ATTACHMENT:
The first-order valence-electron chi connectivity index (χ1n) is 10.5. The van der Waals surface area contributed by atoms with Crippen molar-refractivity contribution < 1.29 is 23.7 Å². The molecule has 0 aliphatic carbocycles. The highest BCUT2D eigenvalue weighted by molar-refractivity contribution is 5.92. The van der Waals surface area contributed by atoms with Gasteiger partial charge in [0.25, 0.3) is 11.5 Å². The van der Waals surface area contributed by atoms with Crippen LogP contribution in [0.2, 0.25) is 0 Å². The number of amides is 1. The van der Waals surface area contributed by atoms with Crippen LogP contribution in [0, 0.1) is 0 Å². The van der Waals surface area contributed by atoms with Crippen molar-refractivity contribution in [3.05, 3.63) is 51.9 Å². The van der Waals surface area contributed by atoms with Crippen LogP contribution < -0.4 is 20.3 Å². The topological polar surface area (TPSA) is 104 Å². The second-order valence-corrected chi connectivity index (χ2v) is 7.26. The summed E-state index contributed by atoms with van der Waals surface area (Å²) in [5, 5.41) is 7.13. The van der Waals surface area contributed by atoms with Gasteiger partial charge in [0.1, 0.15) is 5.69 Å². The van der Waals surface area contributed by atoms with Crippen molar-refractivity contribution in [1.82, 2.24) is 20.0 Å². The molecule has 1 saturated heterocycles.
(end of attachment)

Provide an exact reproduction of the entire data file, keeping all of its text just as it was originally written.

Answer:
The first-order valence-electron chi connectivity index (χ1n) is 10.5. The van der Waals surface area contributed by atoms with Crippen molar-refractivity contribution < 1.29 is 23.7 Å². The molecule has 0 aliphatic carbocycles. The highest BCUT2D eigenvalue weighted by molar-refractivity contribution is 5.92. The van der Waals surface area contributed by atoms with Gasteiger partial charge in [0.25, 0.3) is 11.5 Å². The van der Waals surface area contributed by atoms with Crippen LogP contribution in [0.2, 0.25) is 0 Å². The number of amides is 1. The van der Waals surface area contributed by atoms with Crippen LogP contribution in [0, 0.1) is 0 Å². The van der Waals surface area contributed by atoms with Crippen molar-refractivity contribution in [3.05, 3.63) is 51.9 Å². The van der Waals surface area contributed by atoms with Crippen LogP contribution < -0.4 is 20.3 Å². The topological polar surface area (TPSA) is 104 Å². The second-order valence-corrected chi connectivity index (χ2v) is 7.26. The summed E-state index contributed by atoms with van der Waals surface area (Å²) in [5, 5.41) is 7.13. The van der Waals surface area contributed by atoms with Gasteiger partial charge in [0.1, 0.15) is 5.69 Å². The van der Waals surface area contributed by atoms with Crippen molar-refractivity contribution in [1.82, 2.24) is 20.0 Å². The molecule has 1 saturated heterocycles.